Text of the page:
Many analysts are putting trust in Asia to pull the West up from the slump into which it has fallen due to its profligate appetite for credit. In addition to production and trade, The Economist recently hoped that Asian consumers would become shopaholics, like their Western counterparts. Never mind that rampant credit-fueled consumerism was a major part of the problem facing the West.
But a dose of reality was injected recently by Minxin Pei, who doubted Asia’s ability to fill in for the West. Pei wrote in an article in Foreign Policy: “Even at current torrid rates of growth, it will take the average Asian 77 years to reach the income of the average American.”
The problem with most economist-driven expections of Asia’s ability to pull the world out of a slump is that such analyses ignore the crucial part that politics, and states, play in economic globalization.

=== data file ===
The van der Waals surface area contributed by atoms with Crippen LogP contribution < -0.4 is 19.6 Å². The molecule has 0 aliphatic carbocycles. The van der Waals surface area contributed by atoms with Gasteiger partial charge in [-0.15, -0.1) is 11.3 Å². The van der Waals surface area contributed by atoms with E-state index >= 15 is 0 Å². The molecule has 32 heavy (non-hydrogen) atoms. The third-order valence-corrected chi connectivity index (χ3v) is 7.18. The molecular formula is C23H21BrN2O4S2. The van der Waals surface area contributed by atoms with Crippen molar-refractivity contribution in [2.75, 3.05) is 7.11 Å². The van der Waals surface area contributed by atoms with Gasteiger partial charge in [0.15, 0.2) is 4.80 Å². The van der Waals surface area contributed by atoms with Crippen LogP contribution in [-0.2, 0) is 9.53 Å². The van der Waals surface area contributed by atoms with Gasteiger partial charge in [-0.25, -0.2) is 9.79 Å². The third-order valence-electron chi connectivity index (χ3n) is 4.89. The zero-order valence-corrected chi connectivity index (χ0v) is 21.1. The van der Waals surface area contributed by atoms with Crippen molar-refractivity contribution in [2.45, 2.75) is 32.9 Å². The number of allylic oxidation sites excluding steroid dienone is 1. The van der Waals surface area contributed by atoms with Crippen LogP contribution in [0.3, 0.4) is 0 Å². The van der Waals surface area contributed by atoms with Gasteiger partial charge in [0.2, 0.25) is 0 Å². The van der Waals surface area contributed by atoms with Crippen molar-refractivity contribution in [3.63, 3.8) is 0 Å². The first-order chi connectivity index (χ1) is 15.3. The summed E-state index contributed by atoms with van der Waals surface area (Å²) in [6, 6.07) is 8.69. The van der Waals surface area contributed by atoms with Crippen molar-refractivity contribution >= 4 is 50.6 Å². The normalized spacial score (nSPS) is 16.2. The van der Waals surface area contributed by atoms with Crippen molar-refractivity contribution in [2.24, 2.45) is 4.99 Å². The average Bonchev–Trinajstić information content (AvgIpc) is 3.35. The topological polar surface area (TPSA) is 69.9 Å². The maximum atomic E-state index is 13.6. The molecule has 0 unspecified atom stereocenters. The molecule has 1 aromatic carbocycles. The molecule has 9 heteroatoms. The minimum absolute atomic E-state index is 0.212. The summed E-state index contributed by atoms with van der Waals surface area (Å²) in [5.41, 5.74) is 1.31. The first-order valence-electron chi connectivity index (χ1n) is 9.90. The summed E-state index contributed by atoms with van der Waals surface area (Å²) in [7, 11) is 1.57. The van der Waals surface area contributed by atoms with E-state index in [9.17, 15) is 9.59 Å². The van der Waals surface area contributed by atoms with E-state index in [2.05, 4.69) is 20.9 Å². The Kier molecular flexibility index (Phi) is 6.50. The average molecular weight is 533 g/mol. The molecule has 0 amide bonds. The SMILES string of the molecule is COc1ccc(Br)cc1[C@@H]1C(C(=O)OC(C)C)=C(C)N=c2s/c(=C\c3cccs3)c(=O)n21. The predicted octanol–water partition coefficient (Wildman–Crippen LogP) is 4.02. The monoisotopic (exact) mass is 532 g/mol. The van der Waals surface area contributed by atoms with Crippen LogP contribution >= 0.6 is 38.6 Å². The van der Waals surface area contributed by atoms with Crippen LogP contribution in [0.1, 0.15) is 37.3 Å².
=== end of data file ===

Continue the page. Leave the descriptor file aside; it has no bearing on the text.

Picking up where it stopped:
But if lack of ability is one issue, so is a possible lack of willingness.
Political scientists and political risk analysts for decades have pointed out that international financial movements take place only within parameters allowed by states. Ian Bremmer of the Eurasia Group recently restated that observation, from the angle that post-financial-crisis state capitalism is now the main decision-making prism.
What this means is that competition between states will inevitably dampen Asia’s ability and willingness to clean up the mess left by the West. As I have argued in my book, India’s Open-Economy Policy, India’s political rivalry with China, whether in securing energy or in inward foreign investment, will be the first influence on its international economic policies. China’s assessment of the US and Japan will determine its foreign acquisitions. US interpretation of Chinese influence in the Middle East and Africa will also temper cooperation toward free markets.
On top, you have respective Buy American and Buy Chinese policies. These have stayed below maximum so far — but put all of these together and the expectation that Asian consumerism or dynamic growth will be West’s savior is just economic optimism, not political reality.